Maine has been severely impacted by the nationwide overdose epidemic. Between the years 1997 and 2020, 4,796 residents of Maine have lost their lives due to drug overdoses, according to the Maine Drug Data Hub.
Furthermore, an estimated 636 people died of overdoses last year, according to Margaret Chase Smith Policy Center acting director Dr. Marci Sorg. That is up 23% from the 502 people who died in 2020.
In response to Maine shattering its annual record for overdose deaths, the Maine Recovery Advocacy Project (ME-RAP) has, for years, been kicking down doors, passing legislation, and providing community-based solutions to this crisis. And they have no plans of slowing down.
Augusta resident Courtney Allen is the ME-RAP Organizer Director who is also a person in recovery. “Our main priority is helping people survive all of the systems in our society that work against people in recovery and people who use drugs,” she explained. “Until we can fix those systems, we must do our best to keep our community members safe. No one can make positive changes in their life once it’s gone.”
ME-RAP held a wrap-up session over Zoom in May where they highlighted all of the work the team did this past legislative session – and the team sure was busy this year! Some accomplishments include strengthening the state’s Good Samaritan Law concerning drug-related medical assistance, prohibiting excessive telephone, video, and commissary charges in Maine jails and prisons, and expanding recovery community organizations throughout Maine. Check out the wildly impressive full review of Maine’s 130th legislative session.
Maine’s platform has four components, Courtney explained, and they are justice, access, connection, and recovery.
“Our community includes people who use drugs, people in recovery, people with a history of incarceration, our allies, and many others,” she said. “We believe that recovery means any positive change, and we support all pathways to and of recovery – everything from harm reduction to abstinence and every place in between.”
During the most recent legislative session, the team advanced legislation that touched on each of the core pillars of the state’s platform, Courtney continued.
“We expanded Maine’s Good Samaritan Law to address justice. We changed the law around syringe availability to address access. We lowered the cost of phone calls in jails and prisons to address connection. We were a major player in the law deciding how the opioid settlement monies will be used in Maine to support recovery,” Courtney said.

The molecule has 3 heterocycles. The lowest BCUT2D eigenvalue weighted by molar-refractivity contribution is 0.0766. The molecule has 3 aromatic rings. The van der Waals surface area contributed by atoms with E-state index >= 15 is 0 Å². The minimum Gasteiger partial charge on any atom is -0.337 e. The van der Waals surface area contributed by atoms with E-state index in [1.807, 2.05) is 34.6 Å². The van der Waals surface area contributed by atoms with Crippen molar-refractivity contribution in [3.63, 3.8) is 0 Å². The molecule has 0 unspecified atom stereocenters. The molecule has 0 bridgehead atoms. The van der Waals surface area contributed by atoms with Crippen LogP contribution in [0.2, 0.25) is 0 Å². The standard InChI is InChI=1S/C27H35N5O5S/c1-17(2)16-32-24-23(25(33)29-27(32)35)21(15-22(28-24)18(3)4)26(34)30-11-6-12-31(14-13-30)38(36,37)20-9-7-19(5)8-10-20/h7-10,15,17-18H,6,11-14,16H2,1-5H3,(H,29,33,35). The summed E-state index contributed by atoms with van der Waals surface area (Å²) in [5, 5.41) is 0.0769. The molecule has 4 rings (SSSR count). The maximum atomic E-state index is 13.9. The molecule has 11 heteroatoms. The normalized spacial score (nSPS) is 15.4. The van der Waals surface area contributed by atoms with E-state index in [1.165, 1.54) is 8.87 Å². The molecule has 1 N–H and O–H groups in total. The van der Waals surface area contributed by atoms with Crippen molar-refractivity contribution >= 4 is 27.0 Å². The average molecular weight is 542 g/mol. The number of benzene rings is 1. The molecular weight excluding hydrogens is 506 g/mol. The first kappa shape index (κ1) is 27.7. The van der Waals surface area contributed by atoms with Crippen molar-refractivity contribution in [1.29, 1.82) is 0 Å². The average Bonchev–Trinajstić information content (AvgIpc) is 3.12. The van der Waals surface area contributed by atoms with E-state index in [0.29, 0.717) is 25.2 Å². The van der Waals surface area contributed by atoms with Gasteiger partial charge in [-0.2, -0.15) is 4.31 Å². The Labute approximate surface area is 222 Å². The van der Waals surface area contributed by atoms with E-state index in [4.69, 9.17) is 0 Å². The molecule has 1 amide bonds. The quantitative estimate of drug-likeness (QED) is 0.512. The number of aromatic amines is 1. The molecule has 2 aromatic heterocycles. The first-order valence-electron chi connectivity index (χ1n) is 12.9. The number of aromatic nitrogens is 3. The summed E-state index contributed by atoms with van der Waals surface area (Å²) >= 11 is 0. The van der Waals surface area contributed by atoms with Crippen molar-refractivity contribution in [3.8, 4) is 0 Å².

The biggest success of Maine RAP this year was their success around expanding the Good Samaritan law. “Ahead of the first Senate vote on the bill, we knew we had 17 votes, but we needed 18. We ended up with 22!” she said. “It was so rewarding to see all of the work we did leading up to that vote pay off. We testified, phonebanked, emailed, posted, and so much more, and it got the Legislature’s attention.”
When the bill finally got to the Governor, Courtney continued, the team expected a veto, but instead, they were met with an invitation to collaborate and worked closely with the Governor to reach a groundbreaking agreement to protect people overdosing and rendering aid from prosecution or arrest for most non-violent crimes, including all drug crimes.
“If you had told us a month ago that the Governor would meet us at the table to craft this policy, we wouldn’t have believed you,” she explained. “Everyone counted us out, sometimes even ourselves, but we stuck to our values and organized like our lives depended on it – because they do.”
This summer, the team plans to conduct another series of listening sessions around Maine to develop the new platform. ME-RAP has been wildly successful in so many initiatives that it will be so interesting to see what else they can do to help folks who need it.
“ME-RAP does so much more than change laws,” she said. “We are changing our own lives, too. We are becoming experts in the legislative process, we are building confidence in sharing our personal stories, and we are forming relationships that will support our recovery. Maine RAP is impacting lives on an individual, local, and state level!”
If anyone is interested in joining ME-RAP, please contact Courtney at firstname.lastname@example.org. They meet virtually on Tuesdays at 1 pm EST.